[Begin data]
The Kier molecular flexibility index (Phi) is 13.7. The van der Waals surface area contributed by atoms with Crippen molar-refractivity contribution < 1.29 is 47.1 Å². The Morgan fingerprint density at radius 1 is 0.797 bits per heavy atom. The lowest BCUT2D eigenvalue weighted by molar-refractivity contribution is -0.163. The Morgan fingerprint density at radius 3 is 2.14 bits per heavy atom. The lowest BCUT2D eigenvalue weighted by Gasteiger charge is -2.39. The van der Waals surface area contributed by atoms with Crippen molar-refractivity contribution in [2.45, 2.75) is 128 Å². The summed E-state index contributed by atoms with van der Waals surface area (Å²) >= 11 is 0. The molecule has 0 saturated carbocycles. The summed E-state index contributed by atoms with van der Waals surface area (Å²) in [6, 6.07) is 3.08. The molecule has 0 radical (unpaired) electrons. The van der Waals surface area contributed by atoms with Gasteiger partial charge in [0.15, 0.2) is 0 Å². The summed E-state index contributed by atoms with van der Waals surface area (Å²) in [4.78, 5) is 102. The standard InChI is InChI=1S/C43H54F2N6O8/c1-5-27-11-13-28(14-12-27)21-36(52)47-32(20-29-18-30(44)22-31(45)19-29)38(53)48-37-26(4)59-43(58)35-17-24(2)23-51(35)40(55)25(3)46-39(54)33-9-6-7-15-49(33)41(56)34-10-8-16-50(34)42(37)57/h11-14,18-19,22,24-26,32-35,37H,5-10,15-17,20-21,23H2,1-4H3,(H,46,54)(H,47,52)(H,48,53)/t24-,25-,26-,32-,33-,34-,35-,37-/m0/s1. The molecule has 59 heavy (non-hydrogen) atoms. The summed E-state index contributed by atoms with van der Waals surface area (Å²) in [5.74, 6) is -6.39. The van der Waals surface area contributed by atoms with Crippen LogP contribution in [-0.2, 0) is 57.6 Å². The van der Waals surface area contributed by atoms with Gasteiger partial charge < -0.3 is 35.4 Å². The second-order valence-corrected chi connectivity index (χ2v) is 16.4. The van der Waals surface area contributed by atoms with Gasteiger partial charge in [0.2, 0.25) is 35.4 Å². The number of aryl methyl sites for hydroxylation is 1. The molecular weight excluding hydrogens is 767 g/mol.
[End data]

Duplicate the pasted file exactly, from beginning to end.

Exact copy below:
The Kier molecular flexibility index (Phi) is 13.7. The van der Waals surface area contributed by atoms with Crippen molar-refractivity contribution < 1.29 is 47.1 Å². The Morgan fingerprint density at radius 1 is 0.797 bits per heavy atom. The lowest BCUT2D eigenvalue weighted by molar-refractivity contribution is -0.163. The Morgan fingerprint density at radius 3 is 2.14 bits per heavy atom. The lowest BCUT2D eigenvalue weighted by Gasteiger charge is -2.39. The van der Waals surface area contributed by atoms with Crippen molar-refractivity contribution in [2.45, 2.75) is 128 Å². The summed E-state index contributed by atoms with van der Waals surface area (Å²) >= 11 is 0. The molecule has 0 saturated carbocycles. The summed E-state index contributed by atoms with van der Waals surface area (Å²) in [6, 6.07) is 3.08. The molecule has 0 radical (unpaired) electrons. The van der Waals surface area contributed by atoms with Gasteiger partial charge in [0.15, 0.2) is 0 Å². The summed E-state index contributed by atoms with van der Waals surface area (Å²) in [4.78, 5) is 102. The standard InChI is InChI=1S/C43H54F2N6O8/c1-5-27-11-13-28(14-12-27)21-36(52)47-32(20-29-18-30(44)22-31(45)19-29)38(53)48-37-26(4)59-43(58)35-17-24(2)23-51(35)40(55)25(3)46-39(54)33-9-6-7-15-49(33)41(56)34-10-8-16-50(34)42(37)57/h11-14,18-19,22,24-26,32-35,37H,5-10,15-17,20-21,23H2,1-4H3,(H,46,54)(H,47,52)(H,48,53)/t24-,25-,26-,32-,33-,34-,35-,37-/m0/s1. The molecule has 59 heavy (non-hydrogen) atoms. The summed E-state index contributed by atoms with van der Waals surface area (Å²) in [5.74, 6) is -6.39. The van der Waals surface area contributed by atoms with Crippen LogP contribution in [-0.2, 0) is 57.6 Å². The van der Waals surface area contributed by atoms with Gasteiger partial charge < -0.3 is 35.4 Å². The second-order valence-corrected chi connectivity index (χ2v) is 16.4. The van der Waals surface area contributed by atoms with Gasteiger partial charge in [0.2, 0.25) is 35.4 Å². The number of aryl methyl sites for hydroxylation is 1. The molecular weight excluding hydrogens is 767 g/mol.